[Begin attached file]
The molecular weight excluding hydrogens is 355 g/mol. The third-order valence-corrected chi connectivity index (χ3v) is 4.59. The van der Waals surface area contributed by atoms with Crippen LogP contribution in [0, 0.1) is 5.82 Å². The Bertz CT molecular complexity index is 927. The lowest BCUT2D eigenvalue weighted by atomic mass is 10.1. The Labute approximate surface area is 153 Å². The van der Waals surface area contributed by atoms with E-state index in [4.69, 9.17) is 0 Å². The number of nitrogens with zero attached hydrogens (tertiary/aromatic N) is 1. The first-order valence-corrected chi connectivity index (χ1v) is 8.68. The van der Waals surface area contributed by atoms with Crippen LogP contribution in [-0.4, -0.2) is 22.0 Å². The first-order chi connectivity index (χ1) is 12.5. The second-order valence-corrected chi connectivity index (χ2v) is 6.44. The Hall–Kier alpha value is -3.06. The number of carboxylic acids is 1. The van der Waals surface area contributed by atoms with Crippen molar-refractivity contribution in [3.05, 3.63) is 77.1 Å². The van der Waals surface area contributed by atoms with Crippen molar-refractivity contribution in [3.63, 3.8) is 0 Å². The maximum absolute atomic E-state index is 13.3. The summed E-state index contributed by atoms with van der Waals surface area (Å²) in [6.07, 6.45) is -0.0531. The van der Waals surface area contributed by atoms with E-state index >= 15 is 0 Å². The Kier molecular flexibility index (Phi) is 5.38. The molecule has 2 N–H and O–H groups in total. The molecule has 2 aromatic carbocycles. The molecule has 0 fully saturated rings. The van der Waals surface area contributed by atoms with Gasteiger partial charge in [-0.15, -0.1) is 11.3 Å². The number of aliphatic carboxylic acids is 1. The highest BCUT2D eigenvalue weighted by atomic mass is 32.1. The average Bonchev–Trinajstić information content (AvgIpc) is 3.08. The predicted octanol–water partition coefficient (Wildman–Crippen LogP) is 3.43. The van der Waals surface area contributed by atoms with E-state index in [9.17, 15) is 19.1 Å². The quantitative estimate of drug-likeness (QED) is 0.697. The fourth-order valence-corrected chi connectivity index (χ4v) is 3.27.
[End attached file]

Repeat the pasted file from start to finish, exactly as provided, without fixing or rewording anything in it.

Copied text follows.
The molecular weight excluding hydrogens is 355 g/mol. The third-order valence-corrected chi connectivity index (χ3v) is 4.59. The van der Waals surface area contributed by atoms with Crippen LogP contribution in [0, 0.1) is 5.82 Å². The Bertz CT molecular complexity index is 927. The lowest BCUT2D eigenvalue weighted by atomic mass is 10.1. The Labute approximate surface area is 153 Å². The van der Waals surface area contributed by atoms with E-state index in [4.69, 9.17) is 0 Å². The number of nitrogens with zero attached hydrogens (tertiary/aromatic N) is 1. The first-order valence-corrected chi connectivity index (χ1v) is 8.68. The van der Waals surface area contributed by atoms with Crippen LogP contribution in [-0.4, -0.2) is 22.0 Å². The first-order chi connectivity index (χ1) is 12.5. The second-order valence-corrected chi connectivity index (χ2v) is 6.44. The Hall–Kier alpha value is -3.06. The number of carboxylic acids is 1. The van der Waals surface area contributed by atoms with Crippen molar-refractivity contribution in [3.05, 3.63) is 77.1 Å². The van der Waals surface area contributed by atoms with Crippen molar-refractivity contribution in [3.63, 3.8) is 0 Å². The maximum absolute atomic E-state index is 13.3. The summed E-state index contributed by atoms with van der Waals surface area (Å²) in [6.07, 6.45) is -0.0531. The van der Waals surface area contributed by atoms with E-state index >= 15 is 0 Å². The Kier molecular flexibility index (Phi) is 5.38. The molecule has 2 N–H and O–H groups in total. The molecule has 2 aromatic carbocycles. The molecule has 0 fully saturated rings. The van der Waals surface area contributed by atoms with Gasteiger partial charge in [-0.15, -0.1) is 11.3 Å². The number of aliphatic carboxylic acids is 1. The highest BCUT2D eigenvalue weighted by atomic mass is 32.1. The average Bonchev–Trinajstić information content (AvgIpc) is 3.08. The predicted octanol–water partition coefficient (Wildman–Crippen LogP) is 3.43. The van der Waals surface area contributed by atoms with E-state index in [9.17, 15) is 19.1 Å². The quantitative estimate of drug-likeness (QED) is 0.697. The fourth-order valence-corrected chi connectivity index (χ4v) is 3.27.